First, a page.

Once everyone, including the dealer, has either folded or completed their redraw, the trick-taking phase begins. The first player to the dealer’s left that is still in the game starts by playing any card from their hand (with few exceptions); rules of play are as follows, and a lower-numbered rule overrides any higher-numbered one.

  1. You must play to win. This goes beyond simply “playing a higher card;” if you know that no one else has any trumps, and it is your turn to lead, you must play trumps if you have them.
  2. You must play on-suit if possible, even if your highest on-suit card will not beat the highest card in play. Even if a trump has been played on a non-trump lead, if you have a card of the suit led, you must play on that suit.
  3. You must play a trump if you have no on-suit cards. You still must play to win; if the only trump played is a 3, you hold the 2 and the Ace of trumps but no cards of the lead suit, you must play the Ace of trumps.
  4. If you have neither any cards of the lead suit nor any trumps, you may play any card. This is an off card, and is effectively lower than the 2 of the lead suit.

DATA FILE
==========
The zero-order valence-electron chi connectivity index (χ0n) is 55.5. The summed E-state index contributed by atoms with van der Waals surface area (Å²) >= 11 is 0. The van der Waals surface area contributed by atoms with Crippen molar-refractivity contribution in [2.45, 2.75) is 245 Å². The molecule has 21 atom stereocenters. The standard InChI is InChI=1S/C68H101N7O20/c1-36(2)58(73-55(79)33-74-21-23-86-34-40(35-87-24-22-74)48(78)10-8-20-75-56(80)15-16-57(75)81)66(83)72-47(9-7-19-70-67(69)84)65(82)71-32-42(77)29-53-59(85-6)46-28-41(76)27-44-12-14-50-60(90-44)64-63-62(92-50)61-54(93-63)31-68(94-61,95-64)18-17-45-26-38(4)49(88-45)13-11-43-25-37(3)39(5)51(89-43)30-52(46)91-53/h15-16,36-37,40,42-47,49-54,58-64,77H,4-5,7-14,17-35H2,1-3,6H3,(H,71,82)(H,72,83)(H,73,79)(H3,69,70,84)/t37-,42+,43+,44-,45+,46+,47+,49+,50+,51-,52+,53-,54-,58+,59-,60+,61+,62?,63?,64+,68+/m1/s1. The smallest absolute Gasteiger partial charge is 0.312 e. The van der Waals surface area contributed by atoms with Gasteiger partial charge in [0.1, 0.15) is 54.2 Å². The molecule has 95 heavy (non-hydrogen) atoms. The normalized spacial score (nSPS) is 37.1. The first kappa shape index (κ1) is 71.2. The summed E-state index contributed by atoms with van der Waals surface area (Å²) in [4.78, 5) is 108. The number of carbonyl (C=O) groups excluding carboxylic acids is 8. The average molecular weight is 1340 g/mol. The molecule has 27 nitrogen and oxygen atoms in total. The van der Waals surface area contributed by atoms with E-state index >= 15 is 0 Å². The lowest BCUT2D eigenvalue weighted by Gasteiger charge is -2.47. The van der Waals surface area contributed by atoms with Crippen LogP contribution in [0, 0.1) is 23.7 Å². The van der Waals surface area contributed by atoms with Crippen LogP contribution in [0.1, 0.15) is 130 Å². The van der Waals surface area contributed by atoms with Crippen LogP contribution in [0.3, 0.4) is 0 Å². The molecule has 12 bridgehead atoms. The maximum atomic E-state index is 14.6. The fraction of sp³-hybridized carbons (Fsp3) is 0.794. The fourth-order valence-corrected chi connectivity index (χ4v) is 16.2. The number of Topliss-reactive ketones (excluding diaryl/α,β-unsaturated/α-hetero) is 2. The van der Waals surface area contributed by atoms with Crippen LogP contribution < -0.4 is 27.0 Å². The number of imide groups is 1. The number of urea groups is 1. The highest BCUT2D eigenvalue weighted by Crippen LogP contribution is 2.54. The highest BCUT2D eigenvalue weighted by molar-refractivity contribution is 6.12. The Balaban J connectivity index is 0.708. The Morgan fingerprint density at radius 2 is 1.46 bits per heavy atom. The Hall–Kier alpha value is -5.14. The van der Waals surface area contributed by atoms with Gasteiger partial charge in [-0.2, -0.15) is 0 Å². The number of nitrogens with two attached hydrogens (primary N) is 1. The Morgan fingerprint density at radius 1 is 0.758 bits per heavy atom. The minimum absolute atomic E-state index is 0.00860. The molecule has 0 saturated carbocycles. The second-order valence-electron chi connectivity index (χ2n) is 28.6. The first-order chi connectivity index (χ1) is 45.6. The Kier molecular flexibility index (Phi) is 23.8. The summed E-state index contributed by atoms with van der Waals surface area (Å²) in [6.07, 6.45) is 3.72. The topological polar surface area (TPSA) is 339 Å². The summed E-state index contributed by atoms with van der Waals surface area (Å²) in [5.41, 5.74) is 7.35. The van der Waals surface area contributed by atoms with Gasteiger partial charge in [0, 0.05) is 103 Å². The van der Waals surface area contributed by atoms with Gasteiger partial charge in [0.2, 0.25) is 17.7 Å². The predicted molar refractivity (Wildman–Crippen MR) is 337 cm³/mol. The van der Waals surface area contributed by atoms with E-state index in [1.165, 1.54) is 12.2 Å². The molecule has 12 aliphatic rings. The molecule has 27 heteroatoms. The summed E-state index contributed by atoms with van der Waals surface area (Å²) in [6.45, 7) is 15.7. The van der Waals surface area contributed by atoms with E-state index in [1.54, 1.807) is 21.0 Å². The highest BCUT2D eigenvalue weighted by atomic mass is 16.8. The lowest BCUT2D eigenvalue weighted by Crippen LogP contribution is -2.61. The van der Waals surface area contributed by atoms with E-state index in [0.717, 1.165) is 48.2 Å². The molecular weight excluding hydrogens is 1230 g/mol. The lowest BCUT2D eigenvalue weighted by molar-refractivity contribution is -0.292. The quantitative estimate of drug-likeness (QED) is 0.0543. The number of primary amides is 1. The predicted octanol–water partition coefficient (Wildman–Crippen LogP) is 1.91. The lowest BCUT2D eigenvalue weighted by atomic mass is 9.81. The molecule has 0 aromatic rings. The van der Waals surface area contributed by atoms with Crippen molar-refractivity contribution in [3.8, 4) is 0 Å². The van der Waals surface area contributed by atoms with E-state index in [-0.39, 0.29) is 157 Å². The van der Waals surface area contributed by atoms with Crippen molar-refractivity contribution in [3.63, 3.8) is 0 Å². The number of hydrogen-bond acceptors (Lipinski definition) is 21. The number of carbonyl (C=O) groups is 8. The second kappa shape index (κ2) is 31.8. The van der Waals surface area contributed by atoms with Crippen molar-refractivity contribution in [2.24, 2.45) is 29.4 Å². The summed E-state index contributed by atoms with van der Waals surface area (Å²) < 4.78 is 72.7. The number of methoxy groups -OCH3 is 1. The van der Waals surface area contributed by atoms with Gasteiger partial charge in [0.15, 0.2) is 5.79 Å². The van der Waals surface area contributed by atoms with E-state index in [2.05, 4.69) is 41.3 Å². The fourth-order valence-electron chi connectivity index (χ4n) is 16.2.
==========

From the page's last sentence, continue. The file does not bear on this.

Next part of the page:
The winner of a given round, or trick, collects the cards and places them face-up in front of them. They then lead with another card. Play proceeds until all five tricks have been completed.

  • If a single player has taken more tricks than any other player, they have won the hand and take all of the winnings in the pot.
  • If more than one person ties for the most tricks, this is a split pot. With five tricks, the only possible splits are 2-2-1 and 1-1-1-1-1. On a split pot, no one takes the winnings; they stay on the table.
  • If anyone did not take any tricks, or reneged during play–that is, did not follow the rules properly–they have bourréd and must match the pot for the next round instead of their usual ante. For example, if there are five red chips in the pot at the end of a hand and someone has bourréd, they must put five red chips (or their equivalent) in the pot for the next round.

Deal then passes to the left.

There are complex rules about forced plays; a simple example is when someone has just taken their second trick and holds the Ace of trumps in their hand. Since the Ace of trumps is unbeatable, they must play it as their next card. Similar occurrences are when a player has taken one trick and has both the Ace and King, or (more complex) the Ace, Queen, and Jack. While the rules themselves are simple in theory, the details about forced plays can make Bourré challenging for even the skilled player.